Advocates Oppose Car Dealer Carve Out

The industry that has the most complaints to the Better Business Bureau should not be exempted from consumer protection

Consumer Federation of America: “In the fight over Senator Brownback’s (R-KS) amendment exempting auto dealers from the proposed Consumer Financial Protection Agency, representatives of the military have weighed in on the side of the troops – auto dealers should not be exempted. Auto financing-related scams are the leading source of financial readiness problems for active duty personnel and their families.”

Military Coalition, a consortium of nationally prominent military and veterans organizations, representing more than 5.5 million current and former service members: “The most significant financial obligation for the majority of service members is auto financing. Including the auto dealers financing and sales in the financial reform bill will provide greater protections for our services members and their families. Providing a ‘carve-out’ for auto dealers does just the opposite – it will allow unscrupulous dealers to continue to take advantage of service members and their families.”

Michael Calhoun, President, Center for Responsible Lending: “Abusive financial practices by auto dealers are the number one source of complaints received by the Better Business Bureau and state and local agencies. When a family gets a car and financing for the car from an auto dealer, the dealer is acting as a lender (or “creditor”). Whether auto dealers originate or broker the car loan, they are the ones to negotiate the price, term and structure of the financing. If we have a fair and competitive market, consumers can be more confident of a fair deal regardless of the source of their loan.”

Ed Mierzwinski, Consumer Program Director, U.S. PIRG: “Car dealers don’t just sell cars, they sell loans, and often those loans are predatory. Exempting them from bank reform leaves consumers broken-down on the side of the road.”

Hilary Shelton, Director, NAACP: “Recent studies prove what many of us have known anecdotally for years; that widespread racial disparities, unrelated to credit risk, exist in the markups added by auto dealers to auto loan interest rates and fees. Exempting auto dealers from the jurisdiction of the Consumer Financial Protection Bureau would result in consumers losing important protections when making one of the largest and important financial transactions of their lives, and would affect millions of Americans each year.”

Janet Murguía, President and CEO, National Council of La Raza: “For many Latino families, just like that first home, buying a car is a major life purchase that establishes credit history and helps families access better jobs. At a time when millions of Americans are struggling to make ends meet, the Senate should be thinking more about how to put families back on the path to financial security.”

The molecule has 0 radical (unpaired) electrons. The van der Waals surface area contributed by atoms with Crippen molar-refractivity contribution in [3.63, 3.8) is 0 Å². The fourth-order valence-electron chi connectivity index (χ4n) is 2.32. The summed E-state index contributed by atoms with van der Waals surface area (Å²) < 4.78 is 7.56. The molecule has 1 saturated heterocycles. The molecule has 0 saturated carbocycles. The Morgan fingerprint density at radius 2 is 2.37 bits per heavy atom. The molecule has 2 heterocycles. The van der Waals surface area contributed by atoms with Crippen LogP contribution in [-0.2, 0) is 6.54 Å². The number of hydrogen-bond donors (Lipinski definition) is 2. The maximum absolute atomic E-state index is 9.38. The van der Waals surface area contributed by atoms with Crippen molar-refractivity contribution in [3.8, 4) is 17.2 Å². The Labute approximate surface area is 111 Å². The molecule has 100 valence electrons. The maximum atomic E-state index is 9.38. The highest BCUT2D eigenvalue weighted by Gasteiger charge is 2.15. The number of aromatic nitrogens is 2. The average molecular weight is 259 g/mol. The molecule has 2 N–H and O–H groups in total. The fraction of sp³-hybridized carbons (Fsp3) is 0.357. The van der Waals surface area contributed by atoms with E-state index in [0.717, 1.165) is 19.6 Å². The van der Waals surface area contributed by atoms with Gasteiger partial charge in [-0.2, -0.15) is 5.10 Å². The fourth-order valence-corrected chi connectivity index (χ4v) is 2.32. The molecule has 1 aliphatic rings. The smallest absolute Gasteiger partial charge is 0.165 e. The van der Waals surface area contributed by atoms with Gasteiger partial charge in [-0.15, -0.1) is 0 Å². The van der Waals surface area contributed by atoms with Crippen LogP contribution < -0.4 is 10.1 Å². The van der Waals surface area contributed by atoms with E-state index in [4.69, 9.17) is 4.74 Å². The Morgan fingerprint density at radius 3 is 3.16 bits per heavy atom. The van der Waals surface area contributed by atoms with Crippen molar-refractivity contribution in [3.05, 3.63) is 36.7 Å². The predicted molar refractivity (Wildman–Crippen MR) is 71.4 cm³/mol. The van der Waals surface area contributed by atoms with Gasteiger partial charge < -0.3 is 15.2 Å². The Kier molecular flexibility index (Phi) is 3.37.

Shanna Smith, President and CEO, National Fair Housing Alliance: “Just like mortgage lenders who got rich by steering people of color into high-cost and predatory home loans, too many car dealers are lining their pockets with the discriminatory kickbacks they take when they mislead African American and Latino car buyers. Individual financial duress may be more difficult to see than blocks of foreclosed homes, but that does not make it any less real.”

Nancy Zirkin, Executive Vice President of the Leadership Conference on Civil and Human Rights: “The Leadership Conference urges members of the Senate to oppose any amendments that create loopholes for auto dealers. Dealers routinely act as lenders and brokers with the discretion to set the terms of credit. Too often this has resulted in African American and Latino borrowers being charged higher markups than their White peers. We must reject exemptions for unethical players seeking to escape laws aimed to protect hardworking families and enforce fairness.”

Cy Richardson, Vice President of Housing and Community Development at the National Urban League: “The Senate’s proposed Consumer Financial Protection Bureau must live up to its stated ideal by protecting consumers from debt traps wherever they lurk. Predatory auto dealers’ fraudulent financing schemes must receive the same scrutiny as those employed by banks and other institutions providing consumer financial products or services.”

Lauren Saunders, National Consumer Law Center: “Unaffordable auto loans are a big part of the financial crisis facing American families. But regardless of their contribution to the current situation, we are creating a new consumer protection structure for decades to come. Do not design it to deal with the last crisis. Auto dealers can and do affect the terms of an auto loan every bit as much as a mortgage broker or originator. The very same practices that have plagued the mortgage industry have plagued auto loans.”

Woodstock Institute: “A carve-out for auto dealers would not only create a carve-out for a large credit market—it would protect a loan product that often contains tricks and traps designed to confuse the consumer and pad profits for the dealer. Auto dealers now make most of their profits not from the sale of the car but from their finance and insurance departments. A recent Woodstock survey of consumer installment lenders making used car loans in the Chicago region found rates as high as 177 percent to borrowers making less than $22,000 a year. Considering the high cost, deceptive practices, and widespread use of dealer-issued auto loans, consumers cannot afford to exempt auto dealers from strong federal consumer protections.”